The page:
Mr. Leigh: To ask the Secretary of State for the Home Department how much was (a) spent and (b) allocated by his Department on tackling problems relating to drugs in respect of (i) improving international co-operation to reduce supplies from abroad, (ii) increasing the effectiveness of police and Customs enforcement, (iii) maintaining effective deterrents and tight domestic controls, (iv) developing prevention publicity, education and community action and (v) improving treatment and rehabilitation in (1) 1997, (2) 1998, (3) 1999 and (4) 2000. 
Mr. Charles Clarke: The Home Office is one of a number of Government Departments which spend money to reduce the supply of drugs, to prevent them from being taken, to reduce their harmful effects and to break the link between drugs and crime. Their actions are brought together under the Government's 10-year National Anti-Drugs Strategy launched in May 1998, "Tackling Drugs to Build a Better Britain".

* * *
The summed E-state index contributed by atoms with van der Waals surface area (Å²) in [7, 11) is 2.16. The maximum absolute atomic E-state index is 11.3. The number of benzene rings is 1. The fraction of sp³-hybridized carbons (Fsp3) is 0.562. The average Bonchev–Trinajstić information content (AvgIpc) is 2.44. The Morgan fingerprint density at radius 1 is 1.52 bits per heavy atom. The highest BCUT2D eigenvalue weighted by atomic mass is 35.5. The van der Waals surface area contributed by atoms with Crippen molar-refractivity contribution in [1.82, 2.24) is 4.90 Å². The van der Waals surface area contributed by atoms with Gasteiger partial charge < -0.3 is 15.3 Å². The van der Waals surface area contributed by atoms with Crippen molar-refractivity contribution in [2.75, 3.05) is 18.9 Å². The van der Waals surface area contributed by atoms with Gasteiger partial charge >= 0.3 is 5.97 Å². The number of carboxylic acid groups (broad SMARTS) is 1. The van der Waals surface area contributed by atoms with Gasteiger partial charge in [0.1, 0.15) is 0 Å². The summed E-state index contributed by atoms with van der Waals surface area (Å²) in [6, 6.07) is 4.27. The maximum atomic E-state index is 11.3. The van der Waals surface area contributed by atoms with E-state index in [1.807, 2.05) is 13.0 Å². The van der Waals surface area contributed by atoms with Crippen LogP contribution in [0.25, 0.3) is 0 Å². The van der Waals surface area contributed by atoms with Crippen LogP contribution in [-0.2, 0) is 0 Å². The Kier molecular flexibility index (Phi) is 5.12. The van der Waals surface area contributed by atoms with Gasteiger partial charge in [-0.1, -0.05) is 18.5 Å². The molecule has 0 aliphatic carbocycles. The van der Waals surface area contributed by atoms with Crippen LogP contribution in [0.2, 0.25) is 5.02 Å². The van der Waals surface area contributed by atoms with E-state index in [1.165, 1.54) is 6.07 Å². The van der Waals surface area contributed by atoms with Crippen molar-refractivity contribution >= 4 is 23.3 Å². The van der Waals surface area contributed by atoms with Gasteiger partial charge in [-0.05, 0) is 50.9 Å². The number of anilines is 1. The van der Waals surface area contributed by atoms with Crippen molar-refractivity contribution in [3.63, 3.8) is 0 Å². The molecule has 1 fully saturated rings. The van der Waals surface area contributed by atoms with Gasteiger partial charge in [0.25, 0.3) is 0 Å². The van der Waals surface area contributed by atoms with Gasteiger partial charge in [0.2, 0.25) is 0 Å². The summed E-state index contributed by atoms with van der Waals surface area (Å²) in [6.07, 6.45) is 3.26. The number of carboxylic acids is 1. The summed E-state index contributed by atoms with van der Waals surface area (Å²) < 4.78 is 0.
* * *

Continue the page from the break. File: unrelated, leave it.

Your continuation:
In each of the financial years 1997-98 to 2000-01, the Home Office spent about £2 million providing specialist training and equipment to overseas law enforcement agencies in countries close to the source of production with the aim of improving their ability to reduce the supply of drugs to the United Kingdom. Additionally we assist in improving international co-operation through the United Kingdom's membership of Europol, the European Union and G8.